So, after last week’s look at the greatest blockbuster of all time, let’s talk about a movie that…isn’t that.
Look, I’m sure that, like me, there are a lot of people who look back on The Lost World, the second part of the Jurassic Park franchise, with a whole lot of nostalgia. And I understand that. I have very fond memories of this movie on VHS, the slightly battered case on the shelf, the thrill of watching Jurassic Park and realizing there was more. More dinosaurs, more of that guy with the funny intonation, more of the delightfully grandfatherly Richard Attenborough. Why wouldn’t you want more? What could possibly go wrong with more?
The Lost World, as with many sequels, peels things back a little, as we follow Ian Malcolm (Jeff Goldblum) as he pursues his errant girlfriend (Julianne Moore) to the island where the dinosaurs from the first movie were originally developed. Of course, things go awry once again, and even Goldblum’s exciting line deliveries can’t keep them safe forever.
But, as we’ve probably all come to realize with some uneasy rewatching, The Lost World really…isn’t so great. Not to say that there aren’t some awesome aspects to the movie: Pete Postlethwaite as big-game hunter Roland Tembo is one of the most interesting and compelling characters the franchise ever offered it’s audiences, and the sequence with the velociraptors in the tall grass is just as amazing as you remember it being. But there’s a by-the-numbers feeling to The Lost World that leaves it feeling more like box-ticking that the brilliant, bold innovation of the first movie.
In fact, The Lost World often feels like a great example of not giving audiences what they want in terms of a sequel. I mean, Jeff Golblum was the breakout character of the first movie, but that was because he was tempered by the excellent Sam Neill and the even excellent-er Laura Dern. He’s really just there to wave his arms around, tell everyone what a bad idea this all is, and have a bit of a funny intonation, and the flimsiness of his character really shows in this second movie, with even Goldblum’s charisma not being enough to float Ian Malcolm through a whole film of his own. His relationship with Julianne Moore is near chemistry-free, and it just goes to show that more people need to take heed of the lesson that Joey taught us: never give the breakout a spinoff.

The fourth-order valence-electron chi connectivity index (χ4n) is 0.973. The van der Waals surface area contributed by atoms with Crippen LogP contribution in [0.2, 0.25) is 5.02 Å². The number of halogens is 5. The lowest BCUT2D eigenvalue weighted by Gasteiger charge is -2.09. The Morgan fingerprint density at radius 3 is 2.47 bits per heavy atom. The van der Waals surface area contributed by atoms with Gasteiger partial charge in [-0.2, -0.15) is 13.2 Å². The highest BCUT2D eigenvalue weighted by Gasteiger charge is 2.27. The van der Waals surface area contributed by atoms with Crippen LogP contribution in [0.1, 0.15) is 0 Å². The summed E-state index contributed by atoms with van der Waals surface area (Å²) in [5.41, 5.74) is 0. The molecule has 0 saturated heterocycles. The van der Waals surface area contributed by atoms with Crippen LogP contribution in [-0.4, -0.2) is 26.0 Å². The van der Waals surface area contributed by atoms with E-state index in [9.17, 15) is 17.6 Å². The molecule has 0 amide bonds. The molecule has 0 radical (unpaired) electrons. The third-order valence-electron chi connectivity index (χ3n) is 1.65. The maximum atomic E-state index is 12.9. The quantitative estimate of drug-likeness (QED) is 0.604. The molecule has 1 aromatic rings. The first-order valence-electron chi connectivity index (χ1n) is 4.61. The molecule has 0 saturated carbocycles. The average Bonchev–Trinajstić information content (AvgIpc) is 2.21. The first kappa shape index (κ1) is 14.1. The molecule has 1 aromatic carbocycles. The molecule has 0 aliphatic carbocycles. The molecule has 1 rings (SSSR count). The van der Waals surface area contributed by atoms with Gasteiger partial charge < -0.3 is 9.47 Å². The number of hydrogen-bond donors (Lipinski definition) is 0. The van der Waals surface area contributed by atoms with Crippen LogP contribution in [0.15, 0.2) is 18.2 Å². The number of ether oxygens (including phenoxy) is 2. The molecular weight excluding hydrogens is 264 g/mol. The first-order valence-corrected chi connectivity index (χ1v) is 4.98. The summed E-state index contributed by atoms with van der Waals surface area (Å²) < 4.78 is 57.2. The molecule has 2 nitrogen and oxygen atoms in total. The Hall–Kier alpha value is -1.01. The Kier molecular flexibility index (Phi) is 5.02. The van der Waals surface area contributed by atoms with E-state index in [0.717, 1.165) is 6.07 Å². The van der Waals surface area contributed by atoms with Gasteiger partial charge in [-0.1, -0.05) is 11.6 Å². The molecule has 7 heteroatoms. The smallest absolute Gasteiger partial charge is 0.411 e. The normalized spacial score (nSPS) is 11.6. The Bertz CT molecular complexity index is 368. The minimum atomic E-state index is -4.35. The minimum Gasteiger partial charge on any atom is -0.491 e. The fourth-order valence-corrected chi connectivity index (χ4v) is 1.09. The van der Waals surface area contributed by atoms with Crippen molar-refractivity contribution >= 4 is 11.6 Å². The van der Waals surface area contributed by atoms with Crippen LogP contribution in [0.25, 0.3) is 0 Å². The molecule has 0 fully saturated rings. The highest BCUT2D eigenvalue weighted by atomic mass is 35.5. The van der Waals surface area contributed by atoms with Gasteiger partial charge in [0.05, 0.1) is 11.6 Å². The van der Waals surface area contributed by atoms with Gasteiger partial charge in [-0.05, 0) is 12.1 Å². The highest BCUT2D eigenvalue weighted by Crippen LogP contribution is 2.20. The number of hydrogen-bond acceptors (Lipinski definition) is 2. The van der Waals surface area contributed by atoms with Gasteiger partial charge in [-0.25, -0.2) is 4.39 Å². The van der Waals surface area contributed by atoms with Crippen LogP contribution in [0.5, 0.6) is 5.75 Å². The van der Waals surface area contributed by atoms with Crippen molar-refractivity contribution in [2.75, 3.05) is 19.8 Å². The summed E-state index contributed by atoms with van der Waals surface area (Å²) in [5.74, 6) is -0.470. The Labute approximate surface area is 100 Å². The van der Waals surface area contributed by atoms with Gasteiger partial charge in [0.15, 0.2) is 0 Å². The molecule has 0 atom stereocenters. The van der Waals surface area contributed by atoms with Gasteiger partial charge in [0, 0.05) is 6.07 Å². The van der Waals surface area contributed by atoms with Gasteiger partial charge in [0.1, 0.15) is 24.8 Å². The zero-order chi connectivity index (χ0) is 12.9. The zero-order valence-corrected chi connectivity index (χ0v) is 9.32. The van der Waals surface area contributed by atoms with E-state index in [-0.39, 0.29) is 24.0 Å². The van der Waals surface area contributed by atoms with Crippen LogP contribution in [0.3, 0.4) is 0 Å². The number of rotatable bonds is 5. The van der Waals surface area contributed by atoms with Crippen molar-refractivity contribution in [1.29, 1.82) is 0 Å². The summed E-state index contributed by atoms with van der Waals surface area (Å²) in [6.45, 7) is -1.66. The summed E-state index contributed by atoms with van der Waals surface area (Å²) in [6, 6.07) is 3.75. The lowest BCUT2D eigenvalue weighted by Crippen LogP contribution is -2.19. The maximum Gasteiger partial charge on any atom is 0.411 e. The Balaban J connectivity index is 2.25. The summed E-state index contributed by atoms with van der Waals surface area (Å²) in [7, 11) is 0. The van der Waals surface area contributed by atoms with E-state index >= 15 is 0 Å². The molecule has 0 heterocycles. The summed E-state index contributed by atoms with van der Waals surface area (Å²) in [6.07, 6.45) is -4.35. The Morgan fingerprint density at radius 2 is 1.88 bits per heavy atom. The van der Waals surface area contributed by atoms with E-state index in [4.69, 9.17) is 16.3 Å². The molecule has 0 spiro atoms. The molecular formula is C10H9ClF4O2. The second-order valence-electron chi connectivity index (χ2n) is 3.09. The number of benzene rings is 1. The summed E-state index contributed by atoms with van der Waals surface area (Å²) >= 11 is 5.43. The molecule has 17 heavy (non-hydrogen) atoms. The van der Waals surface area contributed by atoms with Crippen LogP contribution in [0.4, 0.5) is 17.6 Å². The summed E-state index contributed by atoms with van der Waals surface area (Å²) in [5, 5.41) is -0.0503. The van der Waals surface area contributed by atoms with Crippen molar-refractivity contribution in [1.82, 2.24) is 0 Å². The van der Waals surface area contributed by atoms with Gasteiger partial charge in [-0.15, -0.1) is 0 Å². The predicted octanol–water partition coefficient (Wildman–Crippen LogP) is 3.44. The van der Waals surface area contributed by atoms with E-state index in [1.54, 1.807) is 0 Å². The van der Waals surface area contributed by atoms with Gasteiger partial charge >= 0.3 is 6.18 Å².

But it also tries to go bigger with the dinosaurs this time around, as the third act takes place in San Diego as a T-rex rampages through the city. Now, I understand the push behind this decision: bringing the dinosaurs (I still haven’t spelt that right once first time around) to an urban environment gives it a more immediate horror for a wider audience, the same way Halloween does as it brings the serial killer to a suburban neighbourhood. But holy hell, does this just look really silly in retrospect: not only is this plot riddled with holes (what, did the T-rex get out of it’s holding cage, kill everyone on the boat, and the politely climb back in and press the button to secure itself before the boat crashed into land?), but it feels like the movie straining for something bigger, better than the first movie. And sure, they couldn’t just rehash what went down in the first movie, but having Jeff Goldblum waggling his eyebrows around San Diego while the painfully underserved Julianne Moore runs about trying not to let too many people get eaten is not the most convincing route they could have taken.
It’s still dinosaurs, at the end of the day, and that’s cool and fun to watch no matter which way you slice it (a fact that future movies would exploit to degrees you’ll never believe possible). But the enormous love poured into the first movie is just missing here. Not completely – as sequences like the hunt through the tall grass show, Spielberg is still a master of blockbuster action, and the nineties were still very much his playground for the exploration of that. But there’s less heart and less wonder in The Lost World, and even the nostalgia factor can’t save it from that.
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(header image courtesy of Youtube)
By Louise MacGregor